The Best Prostate Biopsy – Live at the AUA 2014
A Transrectal Ultrasound prostate biopsy (TRUS Bx) is performed using a probe inserted into the rectum. The probe transmits sound waves through the rectal wall toward the prostate gland. The waves bounce off of different kinds of tissue, and register as black-and-white images on a computer monitor. Although abnormal prostate tissue may show up differently than normal tissue, information about the true nature of the abnormality is limited.
According to Dr. Peter Pinto (NCI), speaking here at the American Urology Association meeting, up to 60% of “suspicious lesions,” meaning areas that look like cancer in an ultrasound, are negative and not cancerous.
Thus, a TRUS Bx is considered a “blind” biopsy – meaning physicians must randomly sample the prostate. This is an approach that has been in use since the 1980s and is still the standard form of performing this procedure.
TRUS Bx lacks precision and often misses ‘bad cancers,’ leading to under-diagnosis. In the newer Magnetic Resonance Imaging-Ultrasound Fusion method (MR/US) the patient undergoes an MRI exam before undergoing a biopsy. The MRI is much better at detecting cancerous lesions than an ultrasound. During the biopsy, the MR image is fused with ultrasound (US) imaging.
The MR/US combination guides the biopsy needle to the lesions that detected by the MRI – leading to significantly higher accuracy in finding bad cancer of the prostate.
In their presentations at the American Urology Association (AUA) meeting, Dr. Pinto and Dr Samir Taneja (NYU) presented compelling evidence suggesting significant improvement in cancer detection rates with targeted MR/US fusion prostate biopsies compared to blind biopsies.
They highlighted a study published in the European Journal of Urology, which showed that among 172 prostate biopsies, targeted biopsy detected 75.0% of all clinically significant cancers and 86.4% of Gleason sum ≥7 cancers compared to the standard (blind) biopsy. (Wysock et al 2013).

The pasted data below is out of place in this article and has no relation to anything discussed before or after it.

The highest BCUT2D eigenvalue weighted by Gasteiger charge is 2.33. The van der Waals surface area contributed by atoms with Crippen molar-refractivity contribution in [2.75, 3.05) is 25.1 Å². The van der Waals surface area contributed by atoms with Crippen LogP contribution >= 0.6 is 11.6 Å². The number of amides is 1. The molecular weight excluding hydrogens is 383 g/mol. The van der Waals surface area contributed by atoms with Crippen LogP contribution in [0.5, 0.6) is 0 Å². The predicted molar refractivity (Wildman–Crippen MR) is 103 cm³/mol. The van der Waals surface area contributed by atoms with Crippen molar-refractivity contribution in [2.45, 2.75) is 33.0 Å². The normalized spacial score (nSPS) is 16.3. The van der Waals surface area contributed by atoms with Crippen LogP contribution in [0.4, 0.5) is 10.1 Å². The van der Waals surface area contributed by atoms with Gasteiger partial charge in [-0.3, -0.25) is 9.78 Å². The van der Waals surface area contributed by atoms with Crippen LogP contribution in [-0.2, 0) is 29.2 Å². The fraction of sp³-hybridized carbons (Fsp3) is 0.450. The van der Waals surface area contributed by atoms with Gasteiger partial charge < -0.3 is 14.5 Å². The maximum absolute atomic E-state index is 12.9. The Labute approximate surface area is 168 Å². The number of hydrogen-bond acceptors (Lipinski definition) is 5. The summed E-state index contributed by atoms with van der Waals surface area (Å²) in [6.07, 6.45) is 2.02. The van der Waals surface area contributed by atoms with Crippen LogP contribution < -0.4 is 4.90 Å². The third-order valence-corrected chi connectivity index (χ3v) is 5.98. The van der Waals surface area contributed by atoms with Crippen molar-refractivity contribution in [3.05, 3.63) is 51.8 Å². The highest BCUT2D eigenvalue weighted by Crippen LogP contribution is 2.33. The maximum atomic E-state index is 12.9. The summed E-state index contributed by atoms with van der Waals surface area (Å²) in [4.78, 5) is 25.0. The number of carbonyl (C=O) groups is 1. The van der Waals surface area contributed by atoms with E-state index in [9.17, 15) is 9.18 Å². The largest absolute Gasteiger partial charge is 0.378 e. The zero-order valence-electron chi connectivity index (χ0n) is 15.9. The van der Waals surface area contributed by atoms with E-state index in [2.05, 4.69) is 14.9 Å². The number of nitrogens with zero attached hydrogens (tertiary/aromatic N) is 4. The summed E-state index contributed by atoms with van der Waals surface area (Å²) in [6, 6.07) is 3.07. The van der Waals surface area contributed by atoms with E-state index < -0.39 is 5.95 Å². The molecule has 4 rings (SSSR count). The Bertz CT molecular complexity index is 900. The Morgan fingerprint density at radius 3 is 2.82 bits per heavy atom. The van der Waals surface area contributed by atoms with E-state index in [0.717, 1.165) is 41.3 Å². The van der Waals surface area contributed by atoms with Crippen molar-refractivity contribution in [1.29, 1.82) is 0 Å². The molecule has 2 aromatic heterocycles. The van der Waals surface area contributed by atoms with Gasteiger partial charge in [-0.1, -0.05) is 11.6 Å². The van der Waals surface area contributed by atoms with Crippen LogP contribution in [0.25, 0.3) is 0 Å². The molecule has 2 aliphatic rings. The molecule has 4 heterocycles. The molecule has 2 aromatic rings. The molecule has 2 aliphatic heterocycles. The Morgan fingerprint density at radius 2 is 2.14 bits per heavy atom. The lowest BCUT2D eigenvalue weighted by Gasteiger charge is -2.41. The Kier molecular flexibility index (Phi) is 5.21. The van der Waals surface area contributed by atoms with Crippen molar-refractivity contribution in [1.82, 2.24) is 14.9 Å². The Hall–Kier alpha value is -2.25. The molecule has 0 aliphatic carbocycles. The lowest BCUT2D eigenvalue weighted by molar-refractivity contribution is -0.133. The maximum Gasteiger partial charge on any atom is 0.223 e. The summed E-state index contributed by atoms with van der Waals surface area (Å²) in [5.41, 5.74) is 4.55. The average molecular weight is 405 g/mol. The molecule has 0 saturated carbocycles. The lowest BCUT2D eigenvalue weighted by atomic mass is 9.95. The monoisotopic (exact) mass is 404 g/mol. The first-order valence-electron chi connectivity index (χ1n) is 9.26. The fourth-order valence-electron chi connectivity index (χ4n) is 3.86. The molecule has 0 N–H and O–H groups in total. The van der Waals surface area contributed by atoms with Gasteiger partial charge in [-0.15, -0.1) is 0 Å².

Challenges with MR/US fusion prostate biopies
It may be a challenge to find physician’s performing targeted biopsies across the U.S and the world at large. Community physicians are particularly unlikely to use this newer technique for collecting prostate tissue since there is a relatively steep learning curve and higher cost associated with MR/US fusion biopsies. Lastly, targeted biopsies require a team effort among urologist, radiologist and pathologist.
In order to perform these MRIs and interpret the resulting images correctly, radiologists need a specialized skill set specific to the prostate. In other words, a radiologist who typically looks for cancerous lesions on the breast may be under-qualified to adequately find lesions of the prostate.
My Take On This
I attract many patients who are (understandably) reluctant to undergo biopsies despite their high PSA score. Prostate biopsies are no fun, to put it lightly.
However, at this time, the gold standard way of diagnosing a man with prostate cancer is by obtaining prostate tissue. And that’s it. So when there is suspicion of prostate cancer and a biopsy is required, it makes sense to undergo the best biopsy possible. As of now, the best type of prostate biopsy is the MR /US fusion method.
Current medical institutions performing targeted MR/US fusion biopsies include:
NYU Smilow Comprehensive Prostate Cancer Center – main urologist performing this technique, Dr. Samir Taneja
National Cancer Institute department of Urology – main urologist performing this technique, Dr. Peter Pinto
UCLA Urology – main urologist performing this technique, Dr. Leonard Marks
This list is incomplete as I am still learning about groups performing MR/US fusion prostate biopsies.
Stay tuned for more Prostate Cancer AUA updates.
Wysock JS1, Rosenkrantz AB2, Huang WC1, Stifelman MD1, Lepor H1, Deng FM3, Melamed J3, Taneja SS4. A Prospective, Blinded Comparison of Magnetic Resonance (MR) Imaging-Ultrasound Fusion and Visual Estimation in the Performance of MR-targeted Prostate Biopsy: The PROFUS Trial. Eur Urol. 2013 Nov 8.